Tuesday, August 30, 2011

White Clay Creek Presbyterian Church

White Clay Creek Presbyterian Church
 In the early days of Mill Creek Hundred, two religious groups played major roles in the development of the area -- the English Quakers and the predominantly Scotch-Irish Presbyterians. By the early 1720's, the latter group had established two bases of worship in the hundred -- Red Clay Creek Church in the east and White Clay in the west. Since I've been slowly posting pictures of headstones from the White Clay Creek cemetery, I thought it was a good time to look at this 300 year old congregation, currently in its fourth church and second location.

White Clay Creek Presbyterian Church sits on the north side of Kirkwood Highway, at the base of Polly Drummond Hill Road. Before it was known as Polly Drummond Hill, though, the high ground to the north was called Meeting House Hill. The meeting house for which it was named was not where the present church is, but about a mile up the road, on Old Coach Road (actually, it's on an old section of the road now called Coach Hill Drive). As early as 1708, residents near White Clay Creek petitioned the Presbytery to be allowed to set up their own meeting house, but the New Castle church objected, not wanting their congregation to be split.

Finally, in about 1721, the local worshippers were allowed to form their own congregation, and they soon erected a small meeting house near the top of the hill, on land owned by Jonathan Evans. The exact date is unknown, but there is a reference to it being in place in June 1723. The first regular pastor at the church was Thomas Craighead, installed in September 1724. Rev. Craighead remained at White Clay until 1733, when he moved on to a church in Pennsylvania. His son Thomas, Jr. remained in the area, and shortly before his death in 1735, a second, larger meeting house was built on land donated by him. This second church, said to have been 25 by 40 feet in size and built to accommodate the growing congregation, was probably on the south side of the road, directly across from the wooded plot (still owned by the church) that contains the original cemetery.

The next full-time pastor was Rev. Charles Tennent, called to White Clay in 1737. Charles was the son of William Tennent, whose Log College in Bucks County, PA was somewhat of a predecessor of Princeton University. Tennent preached at White Clay for 26 years, and oversaw several major events during his tenure. The first of these events was possibly the largest single gathering in the hundred at the time, when in 1739 evangelist George Whitfield held a revival attended by up to ten thousand people. That estimate, of course, was Whitfield's own, but even if the real attendance was half that, it's still a staggering number for the area at the time.

The next event was a theological one within the Presbyterian Church, and was known as The Old Side-New Side Controversy. Rev. Tennent was on the New Side in the debate, not surprising considering that his father and brother were very much at the center of the New Side split. It was during this schism, which lasted from 1741-1758, that the last major event occurred. In May of 1752, Joseph England (who owned a mill just to the south) gave a plot of land to the supporters of Rev. Tennent for the construction of a new meeting house. This new church, as Scharf tells us, was a simple structure, 36 feet wide by 60 feet long, but would serve the congregation for over 100 years. In 1785, the plastered stone wall around the north and east sides of the lot was added.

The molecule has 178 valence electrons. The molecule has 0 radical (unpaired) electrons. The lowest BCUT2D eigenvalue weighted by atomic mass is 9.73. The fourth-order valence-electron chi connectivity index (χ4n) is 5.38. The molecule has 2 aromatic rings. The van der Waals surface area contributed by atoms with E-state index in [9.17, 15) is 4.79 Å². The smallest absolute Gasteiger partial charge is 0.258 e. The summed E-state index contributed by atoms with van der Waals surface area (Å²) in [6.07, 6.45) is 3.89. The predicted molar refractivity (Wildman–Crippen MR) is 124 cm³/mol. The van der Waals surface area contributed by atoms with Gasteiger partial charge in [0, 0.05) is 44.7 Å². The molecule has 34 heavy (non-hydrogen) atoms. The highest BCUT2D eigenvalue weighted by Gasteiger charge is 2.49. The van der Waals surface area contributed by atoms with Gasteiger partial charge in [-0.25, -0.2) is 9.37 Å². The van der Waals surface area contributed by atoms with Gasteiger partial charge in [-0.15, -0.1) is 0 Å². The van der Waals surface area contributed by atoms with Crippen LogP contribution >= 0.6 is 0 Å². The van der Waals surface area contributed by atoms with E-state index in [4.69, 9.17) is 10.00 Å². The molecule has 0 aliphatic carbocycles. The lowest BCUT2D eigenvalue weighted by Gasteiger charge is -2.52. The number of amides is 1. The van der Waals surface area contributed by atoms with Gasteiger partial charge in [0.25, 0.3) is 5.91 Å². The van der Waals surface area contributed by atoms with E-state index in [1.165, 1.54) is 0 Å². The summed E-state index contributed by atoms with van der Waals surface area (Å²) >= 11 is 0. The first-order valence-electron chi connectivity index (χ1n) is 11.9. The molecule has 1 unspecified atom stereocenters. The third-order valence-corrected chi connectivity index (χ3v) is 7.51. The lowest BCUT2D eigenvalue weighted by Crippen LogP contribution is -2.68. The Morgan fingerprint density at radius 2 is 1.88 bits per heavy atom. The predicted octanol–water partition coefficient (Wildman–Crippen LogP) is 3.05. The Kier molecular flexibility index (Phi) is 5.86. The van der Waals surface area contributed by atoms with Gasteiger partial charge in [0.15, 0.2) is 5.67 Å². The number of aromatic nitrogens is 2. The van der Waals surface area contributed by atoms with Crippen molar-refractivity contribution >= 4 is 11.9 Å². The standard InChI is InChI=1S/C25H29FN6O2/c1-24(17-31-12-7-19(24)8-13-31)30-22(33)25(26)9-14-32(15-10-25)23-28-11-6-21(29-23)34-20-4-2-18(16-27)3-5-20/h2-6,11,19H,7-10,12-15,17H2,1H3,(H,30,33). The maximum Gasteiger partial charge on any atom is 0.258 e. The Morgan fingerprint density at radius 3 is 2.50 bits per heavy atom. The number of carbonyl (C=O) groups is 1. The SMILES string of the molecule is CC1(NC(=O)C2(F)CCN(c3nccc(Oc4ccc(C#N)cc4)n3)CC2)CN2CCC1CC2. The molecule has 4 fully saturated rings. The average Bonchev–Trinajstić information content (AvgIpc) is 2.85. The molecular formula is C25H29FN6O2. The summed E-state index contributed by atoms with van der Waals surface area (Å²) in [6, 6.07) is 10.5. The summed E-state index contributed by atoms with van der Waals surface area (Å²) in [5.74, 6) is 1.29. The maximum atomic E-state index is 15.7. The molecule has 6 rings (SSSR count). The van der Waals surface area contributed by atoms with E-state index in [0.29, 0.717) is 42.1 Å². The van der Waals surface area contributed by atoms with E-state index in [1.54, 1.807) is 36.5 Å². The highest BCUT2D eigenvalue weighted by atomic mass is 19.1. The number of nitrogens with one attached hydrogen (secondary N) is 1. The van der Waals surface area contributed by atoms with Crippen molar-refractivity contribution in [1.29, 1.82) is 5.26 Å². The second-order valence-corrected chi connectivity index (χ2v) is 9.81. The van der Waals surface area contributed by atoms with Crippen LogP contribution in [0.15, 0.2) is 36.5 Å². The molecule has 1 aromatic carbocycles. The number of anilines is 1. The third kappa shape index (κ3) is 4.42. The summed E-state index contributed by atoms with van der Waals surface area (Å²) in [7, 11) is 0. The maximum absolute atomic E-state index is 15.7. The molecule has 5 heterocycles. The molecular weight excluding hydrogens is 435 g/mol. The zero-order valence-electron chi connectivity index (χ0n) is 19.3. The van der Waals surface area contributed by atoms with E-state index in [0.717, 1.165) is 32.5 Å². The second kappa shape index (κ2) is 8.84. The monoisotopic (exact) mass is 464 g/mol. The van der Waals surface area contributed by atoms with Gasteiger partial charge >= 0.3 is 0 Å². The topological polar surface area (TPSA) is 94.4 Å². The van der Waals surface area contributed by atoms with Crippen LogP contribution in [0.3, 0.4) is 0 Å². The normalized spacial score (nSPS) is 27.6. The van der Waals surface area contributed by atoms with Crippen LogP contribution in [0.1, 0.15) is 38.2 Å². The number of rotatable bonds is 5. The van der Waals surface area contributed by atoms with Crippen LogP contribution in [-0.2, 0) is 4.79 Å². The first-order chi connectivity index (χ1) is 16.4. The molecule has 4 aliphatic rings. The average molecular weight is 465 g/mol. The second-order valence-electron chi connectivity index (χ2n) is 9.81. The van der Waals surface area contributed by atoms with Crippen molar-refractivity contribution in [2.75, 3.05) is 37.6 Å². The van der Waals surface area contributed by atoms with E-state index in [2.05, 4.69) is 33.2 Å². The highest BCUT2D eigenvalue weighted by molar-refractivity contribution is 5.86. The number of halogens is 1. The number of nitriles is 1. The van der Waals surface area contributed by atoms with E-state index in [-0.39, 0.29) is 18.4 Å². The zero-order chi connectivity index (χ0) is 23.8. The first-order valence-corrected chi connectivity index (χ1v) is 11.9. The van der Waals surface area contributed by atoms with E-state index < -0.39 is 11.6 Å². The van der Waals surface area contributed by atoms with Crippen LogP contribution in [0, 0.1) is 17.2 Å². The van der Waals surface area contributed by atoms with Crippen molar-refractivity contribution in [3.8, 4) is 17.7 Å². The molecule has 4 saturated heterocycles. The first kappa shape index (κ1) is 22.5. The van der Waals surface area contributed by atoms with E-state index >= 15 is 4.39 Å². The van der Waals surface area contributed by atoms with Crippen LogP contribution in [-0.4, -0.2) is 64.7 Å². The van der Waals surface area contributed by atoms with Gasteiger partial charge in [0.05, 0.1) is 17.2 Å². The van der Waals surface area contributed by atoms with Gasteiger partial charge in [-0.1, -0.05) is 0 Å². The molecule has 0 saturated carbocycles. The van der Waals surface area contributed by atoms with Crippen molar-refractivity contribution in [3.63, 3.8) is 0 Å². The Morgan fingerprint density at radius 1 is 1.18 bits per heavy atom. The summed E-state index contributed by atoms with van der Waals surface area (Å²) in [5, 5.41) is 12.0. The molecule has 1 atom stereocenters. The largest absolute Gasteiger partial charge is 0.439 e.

The 1752 Meeting House, by Newark College professor Seth C. Brace, 1844
The next pastor at the church was Rev. John McCrery, who served from 1769-1800. The White Clay congregation seems to have declined for a time in the early 1800's, only to rebound by mid-century. Several pastors came and went, until in 1853 Rev. James Vallandigham was called to serve both White Clay Creek and Head of Christiana churches. Early in Rev. Vallandigham's tenure, which lasted until 1875, the congregation again outgrew their old meeting house. In 1855, the 103 year-old church was replaced with the larger, two-story brick structure we see today. It is not that much larger in footprint than the structure it replaced, only 45' x 63', but has the upper story that the old one lacked.

The church in 1958, before the addition of the steeple/elevator
The simple church has served its congregation for over 155 years now, and has seen many of the residents of western MCH and the Newark area worship inside it. Unlike many other churches of its time, this one has had only one relatively minor addition made to it in the past century and a half. In 1996, the tower and steeple were added to the south end of the building, primarily to house an elevator allowing easier access to the church's second floor balcony. With any luck, White Clay Creek Presbyterian's fourth church will continue to serve its community for many more years.

Additional Facts and Related Thoughts:
  • The Old Coach Road on which the first church sat was the original east-west route through western Mill Creek Hundred, pre-dating the "Road from Newark to Cuckoldstown (Stanton)" commissioned in 1768. This road would be laid out approximately where today's Kirkwood Highway/Old Capitol Trail is, and was positioned to go by the recently-built church.
  • I couldn't find anything that stated it specifically, but I got the impression that an Old Side congregation may have remained in the old meeting house after the new one was built in 1752. In fact, it seems that this is when Rev. William McKennan preached here. McKennan may have been the last to preach at the old meeting house up the hill. The "Old Siders" would have then rejoined their neighbors in the new church in 1759, after the reunification.
  • Oddly, like his predecessor Tennent, James Vallandigham also had a very controversial brother. Clement Vallandigham was one of the leaders of the Copperhead movement during the Civil War, and was an outspoken opponent of Lincoln and the war itself. He was eventually arrested for and convicted of "uttering disloyal sentiments". He was first sent to a military prison, then sent to the Confederacy. After his death in 1871 (and you have to read about that to believe it), his brother, Rev. James Vallandigham, wrote a very sympathetic biography of him.